Both right-wing and left-wing extremes (I’m part of the latter) do agree on one thing, we’re “on the wrong track” and going “to hell in a handbasket” if we don’t make some serious changes. Other than that basic agreement these two ends of the political continuum fail to agree on anything else — such as what the wrong track is, why it is wrong, and who is responsible for us being on that mistaken track, and what we should do about it. This is why the typical opinion poll which simply asks the bald question “is America on the right track?” gives us such a deceptively high percentage of people (64 percent in a March Ipsos’s poll) saying that we’re on the wrong track.

As a left winger, I think we’re on the wrong track because: 1) we keep reducing taxes on the rich and corporations when we ought to be increasing them, 2) we keep cutting programs for the poor, disabled, elderly, students and children, when we ought to be increasing them, 3) we keep giving subsidies to gas, oil and coal companies when we should be eliminating them and investing heavily in hydro, wind, solar, and everything else renewable, 4) the rich are getting richer while the poor (and the middle class and, well, everybody except the very rich) keep getting relatively poorer, 5) we’re not closing the Guantanamo Bay prison, and we’re not getting out of Afghanistan, and 6) we’re letting evangelical Christians impose their version of Biblical law on us. And the cause of all these problems is unrestrained, unregulated capitalism, and unfettered capitalism is beginning to collapse from its own internal contradictions, just like Marx said it would (he was only wrong about the timing).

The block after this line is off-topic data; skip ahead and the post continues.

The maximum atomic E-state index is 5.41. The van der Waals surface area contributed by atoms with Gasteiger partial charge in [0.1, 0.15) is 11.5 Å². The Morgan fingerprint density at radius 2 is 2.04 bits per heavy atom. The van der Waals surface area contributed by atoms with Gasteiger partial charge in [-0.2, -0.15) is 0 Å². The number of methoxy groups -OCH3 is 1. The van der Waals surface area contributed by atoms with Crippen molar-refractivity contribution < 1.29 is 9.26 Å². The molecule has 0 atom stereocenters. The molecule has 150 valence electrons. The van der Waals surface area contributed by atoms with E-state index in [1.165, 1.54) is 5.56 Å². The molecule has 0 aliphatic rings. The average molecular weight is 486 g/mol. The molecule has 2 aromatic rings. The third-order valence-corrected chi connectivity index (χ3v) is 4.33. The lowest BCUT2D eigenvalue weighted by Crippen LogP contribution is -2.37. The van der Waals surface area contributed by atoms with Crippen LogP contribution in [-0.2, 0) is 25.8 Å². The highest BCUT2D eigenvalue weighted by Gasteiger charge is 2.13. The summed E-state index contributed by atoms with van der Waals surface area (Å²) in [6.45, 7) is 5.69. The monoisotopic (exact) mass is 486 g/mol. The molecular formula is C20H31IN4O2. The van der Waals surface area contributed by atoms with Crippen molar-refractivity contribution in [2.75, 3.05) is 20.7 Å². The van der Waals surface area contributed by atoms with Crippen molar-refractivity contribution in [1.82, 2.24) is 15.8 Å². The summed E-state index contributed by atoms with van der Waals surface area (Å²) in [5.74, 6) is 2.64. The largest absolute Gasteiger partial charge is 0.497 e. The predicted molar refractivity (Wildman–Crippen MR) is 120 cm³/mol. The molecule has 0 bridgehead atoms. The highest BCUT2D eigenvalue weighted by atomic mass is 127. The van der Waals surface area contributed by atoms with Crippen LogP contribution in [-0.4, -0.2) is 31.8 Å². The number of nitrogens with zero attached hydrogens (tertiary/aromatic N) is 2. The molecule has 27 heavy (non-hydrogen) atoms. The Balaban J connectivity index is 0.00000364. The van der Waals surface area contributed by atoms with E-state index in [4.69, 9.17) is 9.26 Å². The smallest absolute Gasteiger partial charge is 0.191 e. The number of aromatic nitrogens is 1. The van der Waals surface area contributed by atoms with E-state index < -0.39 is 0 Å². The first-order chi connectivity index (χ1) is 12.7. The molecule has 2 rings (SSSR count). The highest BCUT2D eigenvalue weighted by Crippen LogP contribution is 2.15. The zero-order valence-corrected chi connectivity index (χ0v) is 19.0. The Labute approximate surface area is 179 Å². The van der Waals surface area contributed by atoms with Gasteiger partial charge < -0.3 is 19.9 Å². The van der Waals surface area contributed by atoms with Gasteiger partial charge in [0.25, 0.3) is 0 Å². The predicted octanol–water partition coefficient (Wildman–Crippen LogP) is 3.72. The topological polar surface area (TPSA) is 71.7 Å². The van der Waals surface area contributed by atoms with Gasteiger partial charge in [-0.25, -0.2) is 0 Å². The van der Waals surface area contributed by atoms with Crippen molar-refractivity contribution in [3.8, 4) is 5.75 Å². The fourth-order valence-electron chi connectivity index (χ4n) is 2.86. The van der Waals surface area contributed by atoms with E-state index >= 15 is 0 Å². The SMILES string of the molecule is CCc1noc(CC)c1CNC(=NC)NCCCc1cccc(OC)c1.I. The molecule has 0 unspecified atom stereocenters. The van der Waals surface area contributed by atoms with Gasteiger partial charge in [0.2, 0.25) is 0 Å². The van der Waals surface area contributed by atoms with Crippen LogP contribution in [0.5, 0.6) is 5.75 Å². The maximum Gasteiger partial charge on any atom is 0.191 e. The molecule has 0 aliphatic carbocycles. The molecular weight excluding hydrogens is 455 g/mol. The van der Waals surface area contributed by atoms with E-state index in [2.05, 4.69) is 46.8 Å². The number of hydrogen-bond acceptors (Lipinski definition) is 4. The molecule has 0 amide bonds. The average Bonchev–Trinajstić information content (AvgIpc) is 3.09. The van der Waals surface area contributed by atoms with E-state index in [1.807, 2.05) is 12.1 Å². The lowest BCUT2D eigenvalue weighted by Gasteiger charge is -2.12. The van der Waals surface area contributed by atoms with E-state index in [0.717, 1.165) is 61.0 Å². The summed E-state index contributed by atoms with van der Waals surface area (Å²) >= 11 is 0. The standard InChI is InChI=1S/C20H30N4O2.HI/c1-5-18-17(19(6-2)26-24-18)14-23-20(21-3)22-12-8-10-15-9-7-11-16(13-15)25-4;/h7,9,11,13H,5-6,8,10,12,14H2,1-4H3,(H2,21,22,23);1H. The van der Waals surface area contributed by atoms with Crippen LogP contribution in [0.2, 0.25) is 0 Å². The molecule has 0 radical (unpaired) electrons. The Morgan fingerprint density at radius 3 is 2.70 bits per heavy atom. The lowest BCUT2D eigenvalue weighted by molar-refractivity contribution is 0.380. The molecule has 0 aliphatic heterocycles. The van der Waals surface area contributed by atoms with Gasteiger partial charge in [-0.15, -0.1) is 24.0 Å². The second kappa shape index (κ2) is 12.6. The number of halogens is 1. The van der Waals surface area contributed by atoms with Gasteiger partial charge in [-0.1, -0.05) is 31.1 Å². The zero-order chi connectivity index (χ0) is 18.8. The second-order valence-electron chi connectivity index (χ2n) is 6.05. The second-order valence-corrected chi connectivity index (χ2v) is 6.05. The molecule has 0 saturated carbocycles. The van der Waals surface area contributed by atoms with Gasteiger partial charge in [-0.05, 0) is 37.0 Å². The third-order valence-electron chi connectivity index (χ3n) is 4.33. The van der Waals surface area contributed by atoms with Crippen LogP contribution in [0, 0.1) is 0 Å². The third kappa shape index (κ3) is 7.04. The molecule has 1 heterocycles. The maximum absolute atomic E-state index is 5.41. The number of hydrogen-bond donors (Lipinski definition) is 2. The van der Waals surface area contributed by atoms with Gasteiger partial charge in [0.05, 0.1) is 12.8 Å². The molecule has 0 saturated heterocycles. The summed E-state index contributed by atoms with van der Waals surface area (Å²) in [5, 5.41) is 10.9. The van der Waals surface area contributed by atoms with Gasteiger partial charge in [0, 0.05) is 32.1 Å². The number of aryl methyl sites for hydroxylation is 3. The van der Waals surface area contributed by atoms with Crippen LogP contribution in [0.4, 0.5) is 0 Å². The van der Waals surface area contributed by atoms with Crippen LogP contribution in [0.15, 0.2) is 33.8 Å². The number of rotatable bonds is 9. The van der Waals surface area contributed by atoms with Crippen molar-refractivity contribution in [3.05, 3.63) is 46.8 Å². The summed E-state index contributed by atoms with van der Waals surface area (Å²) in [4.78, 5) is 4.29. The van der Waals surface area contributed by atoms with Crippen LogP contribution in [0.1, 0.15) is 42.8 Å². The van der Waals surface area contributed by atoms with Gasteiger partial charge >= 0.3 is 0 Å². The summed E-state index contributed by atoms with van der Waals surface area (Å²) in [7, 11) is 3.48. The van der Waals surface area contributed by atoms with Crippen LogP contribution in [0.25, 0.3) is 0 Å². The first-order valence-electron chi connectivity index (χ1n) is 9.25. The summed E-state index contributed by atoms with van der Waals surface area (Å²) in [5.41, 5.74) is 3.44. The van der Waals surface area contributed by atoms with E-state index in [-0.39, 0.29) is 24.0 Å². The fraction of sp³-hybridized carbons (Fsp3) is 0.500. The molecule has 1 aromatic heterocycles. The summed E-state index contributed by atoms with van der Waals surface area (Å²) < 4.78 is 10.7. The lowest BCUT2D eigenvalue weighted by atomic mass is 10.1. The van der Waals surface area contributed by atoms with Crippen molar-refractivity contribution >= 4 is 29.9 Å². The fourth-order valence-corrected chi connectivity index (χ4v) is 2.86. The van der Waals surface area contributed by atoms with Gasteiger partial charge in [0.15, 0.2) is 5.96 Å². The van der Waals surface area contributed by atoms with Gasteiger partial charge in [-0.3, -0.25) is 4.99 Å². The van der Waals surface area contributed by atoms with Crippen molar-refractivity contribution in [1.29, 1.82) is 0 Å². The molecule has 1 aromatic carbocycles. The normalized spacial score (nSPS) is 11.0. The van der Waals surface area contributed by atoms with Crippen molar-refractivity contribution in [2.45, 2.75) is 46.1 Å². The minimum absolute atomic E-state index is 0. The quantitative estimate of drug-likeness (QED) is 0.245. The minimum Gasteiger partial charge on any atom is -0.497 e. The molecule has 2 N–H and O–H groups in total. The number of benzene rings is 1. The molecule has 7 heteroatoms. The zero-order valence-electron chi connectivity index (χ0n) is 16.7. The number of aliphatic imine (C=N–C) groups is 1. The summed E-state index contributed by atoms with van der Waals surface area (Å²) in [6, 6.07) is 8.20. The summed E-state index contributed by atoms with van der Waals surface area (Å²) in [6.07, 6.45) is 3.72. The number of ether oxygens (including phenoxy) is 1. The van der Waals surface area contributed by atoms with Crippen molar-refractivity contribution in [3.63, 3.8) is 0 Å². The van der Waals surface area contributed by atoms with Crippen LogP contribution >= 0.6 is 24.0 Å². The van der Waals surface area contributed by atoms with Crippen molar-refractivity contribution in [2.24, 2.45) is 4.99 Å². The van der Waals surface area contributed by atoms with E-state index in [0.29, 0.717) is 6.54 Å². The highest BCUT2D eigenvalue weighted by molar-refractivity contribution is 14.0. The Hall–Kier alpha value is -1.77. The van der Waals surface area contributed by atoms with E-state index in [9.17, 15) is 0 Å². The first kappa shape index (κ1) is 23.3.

Anyone with half a brain knows that the right-wing version of we’re going down the wrong track is almost exactly the opposite of every point on my list.